Welcome to the WellMedic GP trainee portfolio guide. If you’re looking to reflect at ease, this is the guide for you! This guide will focus on several actionable points that you will implement into your portfolio entries and is helpful for GP trainees at all levels.
Welcome to the WellMedic GP trainee portfolio guide. If you’re looking to reflect at ease, this is the guide for you!
In my personal opinion, GP trainees often struggle with reflecting. This isn’t because reflecting is difficult; it generally comes down to inefficient use of the GP trainee portfolio.
This guide will focus on several actionable points that you will implement into your portfolio entries and is helpful for GP trainees at all levels.
If you find this to be helpful, please share it with your colleagues!
What will we cover?
The reflective learner
Are you a reflective learner? A critical questions to consider before reading this blog post. If you don’t consider yourself a reflective learner, rest assured, three years of GP training will help showcase your inner reflector.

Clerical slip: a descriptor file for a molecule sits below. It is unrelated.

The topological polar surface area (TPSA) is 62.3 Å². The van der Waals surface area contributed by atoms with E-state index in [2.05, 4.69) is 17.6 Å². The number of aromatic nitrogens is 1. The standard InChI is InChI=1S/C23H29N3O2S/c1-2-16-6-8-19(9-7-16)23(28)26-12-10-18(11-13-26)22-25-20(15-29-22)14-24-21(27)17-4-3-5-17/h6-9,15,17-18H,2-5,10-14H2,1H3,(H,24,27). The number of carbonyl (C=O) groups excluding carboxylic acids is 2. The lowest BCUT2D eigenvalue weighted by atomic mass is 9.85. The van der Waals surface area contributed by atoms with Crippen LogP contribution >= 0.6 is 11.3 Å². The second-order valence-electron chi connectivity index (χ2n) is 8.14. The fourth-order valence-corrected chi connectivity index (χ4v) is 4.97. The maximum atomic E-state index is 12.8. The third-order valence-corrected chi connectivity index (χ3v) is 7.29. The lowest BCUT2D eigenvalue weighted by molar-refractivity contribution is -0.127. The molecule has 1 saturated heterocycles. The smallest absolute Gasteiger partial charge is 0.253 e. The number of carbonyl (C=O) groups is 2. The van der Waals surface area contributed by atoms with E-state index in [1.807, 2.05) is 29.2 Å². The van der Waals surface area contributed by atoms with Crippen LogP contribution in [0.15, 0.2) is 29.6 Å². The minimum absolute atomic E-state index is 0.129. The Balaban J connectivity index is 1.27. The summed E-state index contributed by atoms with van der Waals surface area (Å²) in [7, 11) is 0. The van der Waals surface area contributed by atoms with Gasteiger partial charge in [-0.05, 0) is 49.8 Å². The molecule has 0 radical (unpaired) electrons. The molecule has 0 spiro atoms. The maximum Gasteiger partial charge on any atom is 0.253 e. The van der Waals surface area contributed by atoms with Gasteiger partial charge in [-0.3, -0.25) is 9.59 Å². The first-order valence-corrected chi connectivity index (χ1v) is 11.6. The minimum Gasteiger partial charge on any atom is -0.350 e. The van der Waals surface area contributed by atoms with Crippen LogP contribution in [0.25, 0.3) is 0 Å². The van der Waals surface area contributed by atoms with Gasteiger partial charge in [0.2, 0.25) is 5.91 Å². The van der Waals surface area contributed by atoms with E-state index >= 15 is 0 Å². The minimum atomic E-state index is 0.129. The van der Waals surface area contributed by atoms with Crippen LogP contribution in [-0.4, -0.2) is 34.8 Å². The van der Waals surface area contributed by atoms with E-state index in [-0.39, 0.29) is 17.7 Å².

At some point in your training, your educational supervisor may ask you to complete a learning quiz. A standard recommendation is Honey and Mumford, which identifies four distinct learning styles or preferences: Activist, Theorist, Pragmatist and Reflector.
In theory, knowing your particular style helps you maximise your learning opportunities by making learning more effective and, most of all, more enjoyable! I’m no expert in the Honey and Mumford quiz, but I’d like to share some characteristics from the “reflector” learning style and how this ties in nicely with the GP trainee portfolio.
Reflectors learn by observing and thinking about what has happened. They prefer to stand on the sidelines and view experiences from several perspectives. By doing this, reflectors can collect data, analyse it, and then work towards their appropriate conclusion.
Although reflection comes naturally to some doctors, reflection is a professional habit that we all possess, which often goes unrecognised.
“Reflecting is very similar to driving a car.”
Think about the last journey you made. How many of your driving decision can you recall?